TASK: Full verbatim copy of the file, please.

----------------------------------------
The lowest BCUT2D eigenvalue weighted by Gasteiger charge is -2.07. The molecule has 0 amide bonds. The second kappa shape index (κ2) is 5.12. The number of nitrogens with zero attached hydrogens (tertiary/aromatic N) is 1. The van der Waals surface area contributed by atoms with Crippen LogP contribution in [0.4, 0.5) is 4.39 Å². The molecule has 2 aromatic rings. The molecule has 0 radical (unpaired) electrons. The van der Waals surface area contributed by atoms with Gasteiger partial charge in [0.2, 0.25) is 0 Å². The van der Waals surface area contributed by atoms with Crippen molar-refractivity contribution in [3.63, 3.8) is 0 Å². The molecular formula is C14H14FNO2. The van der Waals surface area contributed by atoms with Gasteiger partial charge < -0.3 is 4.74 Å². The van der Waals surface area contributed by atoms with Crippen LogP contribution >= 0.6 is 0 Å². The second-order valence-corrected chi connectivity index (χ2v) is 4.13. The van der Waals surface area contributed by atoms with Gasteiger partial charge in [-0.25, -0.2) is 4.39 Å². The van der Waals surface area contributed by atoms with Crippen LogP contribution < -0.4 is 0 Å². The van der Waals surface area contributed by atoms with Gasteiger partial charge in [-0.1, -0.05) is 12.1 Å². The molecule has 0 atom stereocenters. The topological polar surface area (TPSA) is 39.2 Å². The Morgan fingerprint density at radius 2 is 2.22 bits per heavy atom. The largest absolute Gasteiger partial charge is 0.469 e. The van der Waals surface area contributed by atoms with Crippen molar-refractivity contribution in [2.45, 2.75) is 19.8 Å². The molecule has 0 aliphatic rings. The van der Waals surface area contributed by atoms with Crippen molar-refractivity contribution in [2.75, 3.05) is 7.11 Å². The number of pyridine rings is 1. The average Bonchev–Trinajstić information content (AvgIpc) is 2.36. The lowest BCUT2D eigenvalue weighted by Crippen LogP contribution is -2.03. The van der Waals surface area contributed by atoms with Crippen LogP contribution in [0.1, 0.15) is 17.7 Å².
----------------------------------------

The lowest BCUT2D eigenvalue weighted by Gasteiger charge is -2.07. The molecule has 0 amide bonds. The second kappa shape index (κ2) is 5.12. The number of nitrogens with zero attached hydrogens (tertiary/aromatic N) is 1. The van der Waals surface area contributed by atoms with Crippen LogP contribution in [0.4, 0.5) is 4.39 Å². The molecule has 2 aromatic rings. The molecule has 0 radical (unpaired) electrons. The van der Waals surface area contributed by atoms with Gasteiger partial charge in [0.2, 0.25) is 0 Å². The van der Waals surface area contributed by atoms with Crippen molar-refractivity contribution in [3.63, 3.8) is 0 Å². The molecular formula is C14H14FNO2. The van der Waals surface area contributed by atoms with Gasteiger partial charge < -0.3 is 4.74 Å². The van der Waals surface area contributed by atoms with Crippen LogP contribution >= 0.6 is 0 Å². The second-order valence-corrected chi connectivity index (χ2v) is 4.13. The van der Waals surface area contributed by atoms with Gasteiger partial charge in [-0.25, -0.2) is 4.39 Å². The van der Waals surface area contributed by atoms with Crippen LogP contribution < -0.4 is 0 Å². The van der Waals surface area contributed by atoms with Gasteiger partial charge in [-0.1, -0.05) is 12.1 Å². The molecule has 0 atom stereocenters. The topological polar surface area (TPSA) is 39.2 Å². The Morgan fingerprint density at radius 2 is 2.22 bits per heavy atom. The largest absolute Gasteiger partial charge is 0.469 e. The van der Waals surface area contributed by atoms with Crippen molar-refractivity contribution in [2.45, 2.75) is 19.8 Å². The molecule has 0 aliphatic rings. The van der Waals surface area contributed by atoms with Crippen molar-refractivity contribution in [2.75, 3.05) is 7.11 Å². The number of pyridine rings is 1. The average Bonchev–Trinajstić information content (AvgIpc) is 2.36. The lowest BCUT2D eigenvalue weighted by Crippen LogP contribution is -2.03. The van der Waals surface area contributed by atoms with Crippen LogP contribution in [0.1, 0.15) is 17.7 Å².